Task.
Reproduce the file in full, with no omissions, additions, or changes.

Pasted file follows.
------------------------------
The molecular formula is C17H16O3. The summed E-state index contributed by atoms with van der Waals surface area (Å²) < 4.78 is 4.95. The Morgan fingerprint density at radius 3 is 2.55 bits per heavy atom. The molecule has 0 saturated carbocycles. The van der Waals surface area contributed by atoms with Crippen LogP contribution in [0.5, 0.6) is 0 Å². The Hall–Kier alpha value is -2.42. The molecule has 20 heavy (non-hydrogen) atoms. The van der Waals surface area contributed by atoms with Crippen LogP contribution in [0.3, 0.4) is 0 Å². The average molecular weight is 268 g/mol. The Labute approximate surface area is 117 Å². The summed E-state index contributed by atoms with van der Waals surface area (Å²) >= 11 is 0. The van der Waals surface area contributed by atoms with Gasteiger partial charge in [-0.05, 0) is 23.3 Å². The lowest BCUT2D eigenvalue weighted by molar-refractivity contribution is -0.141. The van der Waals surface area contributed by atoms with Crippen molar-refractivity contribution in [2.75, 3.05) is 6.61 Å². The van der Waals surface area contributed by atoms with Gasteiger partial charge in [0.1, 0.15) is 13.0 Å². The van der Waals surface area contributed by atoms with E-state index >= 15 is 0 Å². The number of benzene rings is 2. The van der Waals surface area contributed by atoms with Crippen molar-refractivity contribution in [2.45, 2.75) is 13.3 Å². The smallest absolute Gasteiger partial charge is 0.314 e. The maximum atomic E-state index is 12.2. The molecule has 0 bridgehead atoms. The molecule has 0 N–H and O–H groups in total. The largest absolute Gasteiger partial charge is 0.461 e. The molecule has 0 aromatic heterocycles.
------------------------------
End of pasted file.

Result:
The molecular formula is C17H16O3. The summed E-state index contributed by atoms with van der Waals surface area (Å²) < 4.78 is 4.95. The Morgan fingerprint density at radius 3 is 2.55 bits per heavy atom. The molecule has 0 saturated carbocycles. The van der Waals surface area contributed by atoms with Crippen LogP contribution in [0.5, 0.6) is 0 Å². The Hall–Kier alpha value is -2.42. The molecule has 20 heavy (non-hydrogen) atoms. The van der Waals surface area contributed by atoms with Crippen LogP contribution in [0.3, 0.4) is 0 Å². The average molecular weight is 268 g/mol. The Labute approximate surface area is 117 Å². The summed E-state index contributed by atoms with van der Waals surface area (Å²) >= 11 is 0. The van der Waals surface area contributed by atoms with Gasteiger partial charge in [-0.05, 0) is 23.3 Å². The lowest BCUT2D eigenvalue weighted by molar-refractivity contribution is -0.141. The van der Waals surface area contributed by atoms with Crippen molar-refractivity contribution in [2.75, 3.05) is 6.61 Å². The van der Waals surface area contributed by atoms with Gasteiger partial charge in [0.1, 0.15) is 13.0 Å². The van der Waals surface area contributed by atoms with E-state index >= 15 is 0 Å². The number of benzene rings is 2. The van der Waals surface area contributed by atoms with Crippen molar-refractivity contribution in [2.45, 2.75) is 13.3 Å². The smallest absolute Gasteiger partial charge is 0.314 e. The maximum atomic E-state index is 12.2. The molecule has 0 bridgehead atoms. The molecule has 0 N–H and O–H groups in total. The largest absolute Gasteiger partial charge is 0.461 e. The molecule has 0 aromatic heterocycles.